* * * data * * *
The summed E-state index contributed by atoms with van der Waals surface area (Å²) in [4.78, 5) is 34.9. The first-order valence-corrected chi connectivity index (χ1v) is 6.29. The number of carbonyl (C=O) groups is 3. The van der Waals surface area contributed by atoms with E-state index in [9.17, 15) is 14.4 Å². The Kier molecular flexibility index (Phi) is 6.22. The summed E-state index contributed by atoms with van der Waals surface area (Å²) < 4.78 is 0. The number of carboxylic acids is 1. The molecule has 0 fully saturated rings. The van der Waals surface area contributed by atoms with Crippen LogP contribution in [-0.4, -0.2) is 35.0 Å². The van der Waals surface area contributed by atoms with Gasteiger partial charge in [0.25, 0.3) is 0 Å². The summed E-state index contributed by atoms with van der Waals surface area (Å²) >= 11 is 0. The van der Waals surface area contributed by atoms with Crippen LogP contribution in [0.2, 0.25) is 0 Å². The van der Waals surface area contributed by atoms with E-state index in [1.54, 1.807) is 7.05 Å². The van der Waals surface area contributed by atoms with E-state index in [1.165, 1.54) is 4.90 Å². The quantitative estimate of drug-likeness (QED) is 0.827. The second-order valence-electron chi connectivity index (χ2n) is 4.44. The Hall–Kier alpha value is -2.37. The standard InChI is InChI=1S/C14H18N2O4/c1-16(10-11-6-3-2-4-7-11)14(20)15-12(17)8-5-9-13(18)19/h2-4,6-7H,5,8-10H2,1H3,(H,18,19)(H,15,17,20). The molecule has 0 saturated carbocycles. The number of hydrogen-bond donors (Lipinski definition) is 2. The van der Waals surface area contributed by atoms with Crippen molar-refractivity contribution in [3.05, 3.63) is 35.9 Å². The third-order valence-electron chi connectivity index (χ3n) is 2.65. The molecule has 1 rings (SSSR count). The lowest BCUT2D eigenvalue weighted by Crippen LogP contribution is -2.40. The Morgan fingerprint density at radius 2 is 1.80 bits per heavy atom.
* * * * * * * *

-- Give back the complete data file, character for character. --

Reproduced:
The summed E-state index contributed by atoms with van der Waals surface area (Å²) in [4.78, 5) is 34.9. The first-order valence-corrected chi connectivity index (χ1v) is 6.29. The number of carbonyl (C=O) groups is 3. The van der Waals surface area contributed by atoms with E-state index in [9.17, 15) is 14.4 Å². The Kier molecular flexibility index (Phi) is 6.22. The summed E-state index contributed by atoms with van der Waals surface area (Å²) < 4.78 is 0. The number of carboxylic acids is 1. The molecule has 0 fully saturated rings. The van der Waals surface area contributed by atoms with Crippen LogP contribution in [-0.4, -0.2) is 35.0 Å². The van der Waals surface area contributed by atoms with Gasteiger partial charge in [0.25, 0.3) is 0 Å². The summed E-state index contributed by atoms with van der Waals surface area (Å²) >= 11 is 0. The van der Waals surface area contributed by atoms with Crippen LogP contribution in [0.2, 0.25) is 0 Å². The van der Waals surface area contributed by atoms with E-state index in [1.54, 1.807) is 7.05 Å². The van der Waals surface area contributed by atoms with E-state index in [1.165, 1.54) is 4.90 Å². The quantitative estimate of drug-likeness (QED) is 0.827. The second-order valence-electron chi connectivity index (χ2n) is 4.44. The Hall–Kier alpha value is -2.37. The standard InChI is InChI=1S/C14H18N2O4/c1-16(10-11-6-3-2-4-7-11)14(20)15-12(17)8-5-9-13(18)19/h2-4,6-7H,5,8-10H2,1H3,(H,18,19)(H,15,17,20). The molecule has 0 saturated carbocycles. The number of hydrogen-bond donors (Lipinski definition) is 2. The van der Waals surface area contributed by atoms with Crippen molar-refractivity contribution in [3.05, 3.63) is 35.9 Å². The third-order valence-electron chi connectivity index (χ3n) is 2.65. The molecule has 1 rings (SSSR count). The lowest BCUT2D eigenvalue weighted by Crippen LogP contribution is -2.40. The Morgan fingerprint density at radius 2 is 1.80 bits per heavy atom.